The casually thinking majorities, and the mass media, if one may judge by the character of the recent attacks on Sir Cyril Burt's emphasis on inheritance in intelligence and on Dr. Wilson's sociobiology (not to mention those on the present writer's Beyondism book) are going to respond with a naive and false "moral indignation" to appeals which transcend their comfortable "humanistic" position in the light of evolutionary realities. Psychologically they manifest the same mixture of vanity and self-indulgence as blocked for a century Copernicus's attempt to shift the earth from the centre of the universe and harried Darwin when he proposed to remove man from a privileged position outside the biological world. The Beyondist who recognizes the passing away of races and cultures in nature's continual genocide is not an "inhumanist." His compassion for these events and for individual death, which is part of the same plan, is no less than of the humanist. And his acceptance of the evolutionary goal enables him in fact to find more human ways of achieving it, as when he substitutes for harshness of a differential death rate the eugenic method of a differential birth rate.

If a man begins with the false values of many revealed religions then, as he encounters the expanding world of scientific knowledge he will conclude like Keats that "but to think is to be full of sorrows and leaden-eyed despairs." But if he recognizes that the divisions of mankind are engaged on their several pilgrimages to different goals, but with a common evolutionary purpose, he has both peace of mind and a practical ethical system for human affairs.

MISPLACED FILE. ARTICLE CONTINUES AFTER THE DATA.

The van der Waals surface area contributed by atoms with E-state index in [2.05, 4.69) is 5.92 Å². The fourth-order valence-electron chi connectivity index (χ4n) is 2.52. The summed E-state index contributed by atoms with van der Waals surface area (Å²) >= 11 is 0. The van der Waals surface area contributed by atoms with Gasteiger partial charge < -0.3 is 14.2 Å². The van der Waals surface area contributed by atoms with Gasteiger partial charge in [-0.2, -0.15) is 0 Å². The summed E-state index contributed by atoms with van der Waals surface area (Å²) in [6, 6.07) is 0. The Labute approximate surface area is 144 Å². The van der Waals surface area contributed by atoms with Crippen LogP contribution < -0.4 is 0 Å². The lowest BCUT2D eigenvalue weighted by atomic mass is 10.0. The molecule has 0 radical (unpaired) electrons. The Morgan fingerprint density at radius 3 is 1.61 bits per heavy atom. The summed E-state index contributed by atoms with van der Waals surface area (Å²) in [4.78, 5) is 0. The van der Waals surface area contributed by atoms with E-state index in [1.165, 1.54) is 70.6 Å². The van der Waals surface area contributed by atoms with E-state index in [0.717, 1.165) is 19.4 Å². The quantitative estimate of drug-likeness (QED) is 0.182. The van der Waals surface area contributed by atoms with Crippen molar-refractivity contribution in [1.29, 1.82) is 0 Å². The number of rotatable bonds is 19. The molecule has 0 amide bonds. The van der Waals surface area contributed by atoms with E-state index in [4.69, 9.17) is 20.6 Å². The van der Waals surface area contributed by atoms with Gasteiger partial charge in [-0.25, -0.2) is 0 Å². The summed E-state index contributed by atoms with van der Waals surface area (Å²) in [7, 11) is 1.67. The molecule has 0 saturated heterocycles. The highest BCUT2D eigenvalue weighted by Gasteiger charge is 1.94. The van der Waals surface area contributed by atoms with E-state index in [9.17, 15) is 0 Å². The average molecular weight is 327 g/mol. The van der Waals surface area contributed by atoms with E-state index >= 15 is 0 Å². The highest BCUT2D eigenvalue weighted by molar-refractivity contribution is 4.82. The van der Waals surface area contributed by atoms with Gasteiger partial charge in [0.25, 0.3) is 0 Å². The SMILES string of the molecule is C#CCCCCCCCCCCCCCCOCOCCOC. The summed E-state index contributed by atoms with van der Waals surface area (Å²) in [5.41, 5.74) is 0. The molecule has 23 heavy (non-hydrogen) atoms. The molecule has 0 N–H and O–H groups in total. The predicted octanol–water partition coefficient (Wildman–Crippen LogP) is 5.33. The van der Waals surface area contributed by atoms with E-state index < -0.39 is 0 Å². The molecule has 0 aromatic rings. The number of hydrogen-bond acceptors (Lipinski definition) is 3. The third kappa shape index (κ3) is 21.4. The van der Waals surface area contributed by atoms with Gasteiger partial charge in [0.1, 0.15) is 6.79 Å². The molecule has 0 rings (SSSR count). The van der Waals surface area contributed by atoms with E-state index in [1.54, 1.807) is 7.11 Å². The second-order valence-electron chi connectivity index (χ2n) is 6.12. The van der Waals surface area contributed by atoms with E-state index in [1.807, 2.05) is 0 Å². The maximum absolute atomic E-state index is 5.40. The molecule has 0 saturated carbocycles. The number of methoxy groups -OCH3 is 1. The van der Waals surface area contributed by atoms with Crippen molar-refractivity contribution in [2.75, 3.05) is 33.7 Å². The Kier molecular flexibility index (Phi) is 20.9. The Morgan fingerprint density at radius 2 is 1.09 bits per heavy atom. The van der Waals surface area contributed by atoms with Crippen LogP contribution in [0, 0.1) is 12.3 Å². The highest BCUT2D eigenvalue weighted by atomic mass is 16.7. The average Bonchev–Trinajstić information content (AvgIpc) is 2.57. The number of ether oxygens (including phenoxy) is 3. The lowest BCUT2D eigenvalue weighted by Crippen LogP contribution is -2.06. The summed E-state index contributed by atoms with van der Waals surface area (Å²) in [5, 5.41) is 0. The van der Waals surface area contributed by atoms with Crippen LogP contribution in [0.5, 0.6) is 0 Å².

(1) Both psychiatric experience with the psychopathic temperament, and behavior genetic findings of appreciable inheritance of the super ego factor G (Cattell, Blewett and Beloff 1955) suggest that a society of such genetically selected individuals would not be viable. The measurement of the performance of groups, in which pre-measured individuals are put together in small groups, shows considerable dependence of group syntality performance on personality traits known to have significant genetic determination. (Cattell & Stice, Haythorne, Lawton, Wispe)